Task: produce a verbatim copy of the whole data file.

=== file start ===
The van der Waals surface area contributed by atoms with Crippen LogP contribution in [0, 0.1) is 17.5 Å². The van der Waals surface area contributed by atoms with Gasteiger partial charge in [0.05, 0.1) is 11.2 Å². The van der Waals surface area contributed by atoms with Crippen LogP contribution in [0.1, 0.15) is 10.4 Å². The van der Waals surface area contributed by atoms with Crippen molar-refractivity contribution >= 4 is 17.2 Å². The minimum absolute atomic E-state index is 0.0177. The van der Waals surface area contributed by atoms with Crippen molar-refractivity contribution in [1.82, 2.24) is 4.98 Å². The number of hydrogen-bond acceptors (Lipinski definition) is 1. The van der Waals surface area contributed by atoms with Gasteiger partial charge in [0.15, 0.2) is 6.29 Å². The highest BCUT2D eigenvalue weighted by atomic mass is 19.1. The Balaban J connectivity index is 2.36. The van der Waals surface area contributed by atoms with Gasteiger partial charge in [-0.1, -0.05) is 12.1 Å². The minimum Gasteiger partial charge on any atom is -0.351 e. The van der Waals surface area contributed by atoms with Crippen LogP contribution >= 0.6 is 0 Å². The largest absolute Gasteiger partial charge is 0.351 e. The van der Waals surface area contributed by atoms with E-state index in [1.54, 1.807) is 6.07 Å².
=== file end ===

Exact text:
The van der Waals surface area contributed by atoms with Crippen LogP contribution in [0, 0.1) is 17.5 Å². The van der Waals surface area contributed by atoms with Gasteiger partial charge in [0.05, 0.1) is 11.2 Å². The van der Waals surface area contributed by atoms with Crippen LogP contribution in [0.1, 0.15) is 10.4 Å². The van der Waals surface area contributed by atoms with Crippen molar-refractivity contribution >= 4 is 17.2 Å². The minimum absolute atomic E-state index is 0.0177. The van der Waals surface area contributed by atoms with Crippen molar-refractivity contribution in [1.82, 2.24) is 4.98 Å². The number of hydrogen-bond acceptors (Lipinski definition) is 1. The van der Waals surface area contributed by atoms with Gasteiger partial charge in [0.15, 0.2) is 6.29 Å². The highest BCUT2D eigenvalue weighted by atomic mass is 19.1. The Balaban J connectivity index is 2.36. The van der Waals surface area contributed by atoms with Gasteiger partial charge in [-0.1, -0.05) is 12.1 Å². The minimum Gasteiger partial charge on any atom is -0.351 e. The van der Waals surface area contributed by atoms with Crippen LogP contribution >= 0.6 is 0 Å². The largest absolute Gasteiger partial charge is 0.351 e. The van der Waals surface area contributed by atoms with E-state index in [1.54, 1.807) is 6.07 Å².